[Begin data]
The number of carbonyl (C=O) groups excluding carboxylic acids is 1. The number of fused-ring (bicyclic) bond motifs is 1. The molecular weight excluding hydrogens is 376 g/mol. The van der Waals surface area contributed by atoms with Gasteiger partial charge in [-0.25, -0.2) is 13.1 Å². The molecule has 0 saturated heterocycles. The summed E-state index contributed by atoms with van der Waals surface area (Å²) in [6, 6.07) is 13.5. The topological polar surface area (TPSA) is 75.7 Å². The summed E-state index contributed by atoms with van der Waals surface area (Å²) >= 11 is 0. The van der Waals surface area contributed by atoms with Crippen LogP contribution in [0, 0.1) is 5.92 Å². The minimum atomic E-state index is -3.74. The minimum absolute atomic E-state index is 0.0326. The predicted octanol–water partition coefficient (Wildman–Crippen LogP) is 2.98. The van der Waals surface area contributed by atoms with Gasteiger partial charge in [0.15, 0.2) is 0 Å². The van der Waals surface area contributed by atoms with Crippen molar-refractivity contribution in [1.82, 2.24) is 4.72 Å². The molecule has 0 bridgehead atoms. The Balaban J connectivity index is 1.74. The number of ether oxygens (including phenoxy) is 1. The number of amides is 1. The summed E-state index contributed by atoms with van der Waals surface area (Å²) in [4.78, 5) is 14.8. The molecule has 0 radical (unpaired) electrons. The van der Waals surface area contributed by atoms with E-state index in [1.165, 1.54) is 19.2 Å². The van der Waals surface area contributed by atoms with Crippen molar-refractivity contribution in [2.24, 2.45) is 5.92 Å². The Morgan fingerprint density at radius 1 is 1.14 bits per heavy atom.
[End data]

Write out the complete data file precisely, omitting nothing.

The number of carbonyl (C=O) groups excluding carboxylic acids is 1. The number of fused-ring (bicyclic) bond motifs is 1. The molecular weight excluding hydrogens is 376 g/mol. The van der Waals surface area contributed by atoms with Gasteiger partial charge in [-0.25, -0.2) is 13.1 Å². The molecule has 0 saturated heterocycles. The summed E-state index contributed by atoms with van der Waals surface area (Å²) in [6, 6.07) is 13.5. The topological polar surface area (TPSA) is 75.7 Å². The summed E-state index contributed by atoms with van der Waals surface area (Å²) >= 11 is 0. The van der Waals surface area contributed by atoms with Crippen LogP contribution in [0, 0.1) is 5.92 Å². The minimum atomic E-state index is -3.74. The minimum absolute atomic E-state index is 0.0326. The predicted octanol–water partition coefficient (Wildman–Crippen LogP) is 2.98. The van der Waals surface area contributed by atoms with Gasteiger partial charge in [0.15, 0.2) is 0 Å². The van der Waals surface area contributed by atoms with Crippen molar-refractivity contribution in [1.82, 2.24) is 4.72 Å². The molecule has 0 bridgehead atoms. The Balaban J connectivity index is 1.74. The number of ether oxygens (including phenoxy) is 1. The number of amides is 1. The summed E-state index contributed by atoms with van der Waals surface area (Å²) in [4.78, 5) is 14.8. The molecule has 0 radical (unpaired) electrons. The van der Waals surface area contributed by atoms with E-state index in [1.165, 1.54) is 19.2 Å². The van der Waals surface area contributed by atoms with Crippen molar-refractivity contribution in [2.24, 2.45) is 5.92 Å². The Morgan fingerprint density at radius 1 is 1.14 bits per heavy atom.